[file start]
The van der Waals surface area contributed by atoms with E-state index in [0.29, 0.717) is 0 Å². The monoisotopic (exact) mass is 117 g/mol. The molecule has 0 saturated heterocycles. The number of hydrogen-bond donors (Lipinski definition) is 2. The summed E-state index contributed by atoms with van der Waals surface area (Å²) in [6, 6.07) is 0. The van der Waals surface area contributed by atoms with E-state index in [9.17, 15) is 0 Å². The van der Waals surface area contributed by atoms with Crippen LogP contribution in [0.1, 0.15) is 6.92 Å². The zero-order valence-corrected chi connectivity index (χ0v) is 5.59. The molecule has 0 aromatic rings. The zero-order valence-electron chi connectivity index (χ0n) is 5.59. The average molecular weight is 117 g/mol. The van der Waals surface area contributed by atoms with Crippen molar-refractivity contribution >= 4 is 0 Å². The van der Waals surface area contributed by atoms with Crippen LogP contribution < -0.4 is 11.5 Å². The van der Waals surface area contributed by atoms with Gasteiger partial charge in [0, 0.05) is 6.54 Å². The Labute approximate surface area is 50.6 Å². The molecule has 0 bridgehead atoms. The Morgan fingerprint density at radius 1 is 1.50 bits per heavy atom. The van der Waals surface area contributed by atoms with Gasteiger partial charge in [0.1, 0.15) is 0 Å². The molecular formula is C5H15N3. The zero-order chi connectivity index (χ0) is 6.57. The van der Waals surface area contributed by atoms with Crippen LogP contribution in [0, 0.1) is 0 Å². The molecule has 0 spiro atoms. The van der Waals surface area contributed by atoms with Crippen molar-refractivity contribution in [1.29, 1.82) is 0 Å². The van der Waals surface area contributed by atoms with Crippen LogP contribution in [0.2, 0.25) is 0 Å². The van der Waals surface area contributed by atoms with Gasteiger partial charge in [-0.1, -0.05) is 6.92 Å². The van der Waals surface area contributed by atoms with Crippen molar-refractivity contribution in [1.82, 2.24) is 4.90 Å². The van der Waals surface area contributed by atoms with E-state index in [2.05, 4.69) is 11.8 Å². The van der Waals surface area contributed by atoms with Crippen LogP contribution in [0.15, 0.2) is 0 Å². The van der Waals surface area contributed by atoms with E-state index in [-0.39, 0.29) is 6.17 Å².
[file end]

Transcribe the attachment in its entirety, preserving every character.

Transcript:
The van der Waals surface area contributed by atoms with E-state index in [0.29, 0.717) is 0 Å². The monoisotopic (exact) mass is 117 g/mol. The molecule has 0 saturated heterocycles. The number of hydrogen-bond donors (Lipinski definition) is 2. The summed E-state index contributed by atoms with van der Waals surface area (Å²) in [6, 6.07) is 0. The van der Waals surface area contributed by atoms with E-state index in [9.17, 15) is 0 Å². The van der Waals surface area contributed by atoms with Crippen LogP contribution in [0.1, 0.15) is 6.92 Å². The zero-order valence-corrected chi connectivity index (χ0v) is 5.59. The molecule has 0 aromatic rings. The zero-order valence-electron chi connectivity index (χ0n) is 5.59. The average molecular weight is 117 g/mol. The van der Waals surface area contributed by atoms with Crippen molar-refractivity contribution >= 4 is 0 Å². The van der Waals surface area contributed by atoms with Crippen LogP contribution < -0.4 is 11.5 Å². The van der Waals surface area contributed by atoms with Gasteiger partial charge in [0, 0.05) is 6.54 Å². The Labute approximate surface area is 50.6 Å². The molecule has 0 bridgehead atoms. The Morgan fingerprint density at radius 1 is 1.50 bits per heavy atom. The van der Waals surface area contributed by atoms with Gasteiger partial charge in [0.1, 0.15) is 0 Å². The molecular formula is C5H15N3. The zero-order chi connectivity index (χ0) is 6.57. The van der Waals surface area contributed by atoms with Crippen LogP contribution in [0, 0.1) is 0 Å². The molecule has 0 spiro atoms. The van der Waals surface area contributed by atoms with Crippen molar-refractivity contribution in [1.29, 1.82) is 0 Å². The van der Waals surface area contributed by atoms with Crippen LogP contribution in [0.2, 0.25) is 0 Å². The van der Waals surface area contributed by atoms with Gasteiger partial charge in [-0.1, -0.05) is 6.92 Å². The van der Waals surface area contributed by atoms with Crippen molar-refractivity contribution in [1.82, 2.24) is 4.90 Å². The van der Waals surface area contributed by atoms with E-state index in [2.05, 4.69) is 11.8 Å². The van der Waals surface area contributed by atoms with Crippen LogP contribution in [0.15, 0.2) is 0 Å². The van der Waals surface area contributed by atoms with E-state index in [-0.39, 0.29) is 6.17 Å².